If the truth be told, I’ve never been too much of a fan of hippies – I’m far too into my clean-living, hygiene and monogamy. How then did I come to end my night out at Hair happily dancing on the stage, next to a man who started to undress?
I went to see Hair with some trepidation, after all the reputation of the ‘hippy’ musical goes before it: it originally opened in the UK in 1968 after the censorship on theatres was abolished and they celebrated with as much shocking stuff as possible. The show contains nudity, drugs and lots of sex. But in 2010, even to me, this is all a lot less outrageous than it must have been forty plus years ago.
Songs such as the Age of Aquarius are a spectacular blast, mainly due to the talent of the performers. The actors – all shipped over from the Broadway production – are sensational; both individually and as a group, and are backed up by an equally amazing bunch of musicians. The stage is designed to encourage the actors to play around and they really go for it, leaping through the seats, teasing and messing with the audience.
Generally, I like my stars to be relatively well behaved and to leave me well alone but here it is one of the strengths of the show. This is mostly due to the performers’ complete confidence, which translates into an utter lack of shame. I saw at least one innocent audience member being straddled by Will Swenson, getting well into the character of the loincloth clad lothario of the piece, Berger. There are some really joyous moments too, like the performance of ‘I got life’, now better known as the loveable song from the Muller advert.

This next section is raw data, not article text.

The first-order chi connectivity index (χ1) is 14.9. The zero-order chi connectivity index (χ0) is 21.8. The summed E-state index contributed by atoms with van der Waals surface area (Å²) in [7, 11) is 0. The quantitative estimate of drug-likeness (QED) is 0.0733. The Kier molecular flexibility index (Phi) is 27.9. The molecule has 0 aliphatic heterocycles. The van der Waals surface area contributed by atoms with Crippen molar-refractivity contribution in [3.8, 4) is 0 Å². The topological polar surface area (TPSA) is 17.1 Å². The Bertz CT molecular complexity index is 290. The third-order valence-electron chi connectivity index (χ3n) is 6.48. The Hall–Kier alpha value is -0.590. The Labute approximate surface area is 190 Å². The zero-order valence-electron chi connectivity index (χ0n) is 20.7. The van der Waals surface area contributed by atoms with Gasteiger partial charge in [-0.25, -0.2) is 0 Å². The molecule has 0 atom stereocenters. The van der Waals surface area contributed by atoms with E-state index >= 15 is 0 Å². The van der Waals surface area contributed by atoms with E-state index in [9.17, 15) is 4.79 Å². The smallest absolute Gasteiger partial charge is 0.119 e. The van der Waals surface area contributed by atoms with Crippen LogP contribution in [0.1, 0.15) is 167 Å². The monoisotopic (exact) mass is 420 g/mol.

However, despite the very best efforts of the cast, after a while the songs about drugs, about free love, about meditation and other variations on a hippie theme do become a little tedious. Thankfully towards the end of the first half, a stronger plotline begins to develop, based around one of the hippy clan, Claude, receiving his draft card. He goes to fight in Vietnam where he is killed. The final scene uses a sad lament using the chorus to ‘Let the Sun Shine in’ as the cast slowly filter through the auditorium.
The tempo of the song gradually speeds up until it’s cleverly flipped into a joyous celebration of life, as the audience members are invited to come and dance on stage with the actors. The song is changed into an uplifting anthem and it’s a wonderfully, happily chaotic ending to the show, a perfect representation of the spirit of the characters we’ve just been watching. So, without expecting it I found myself leaping up to strut my stuff on a West End stage. I left the theatre definitely a lot happier, possibly a bit hippier and firmly inclined to get a bit hairer in the future.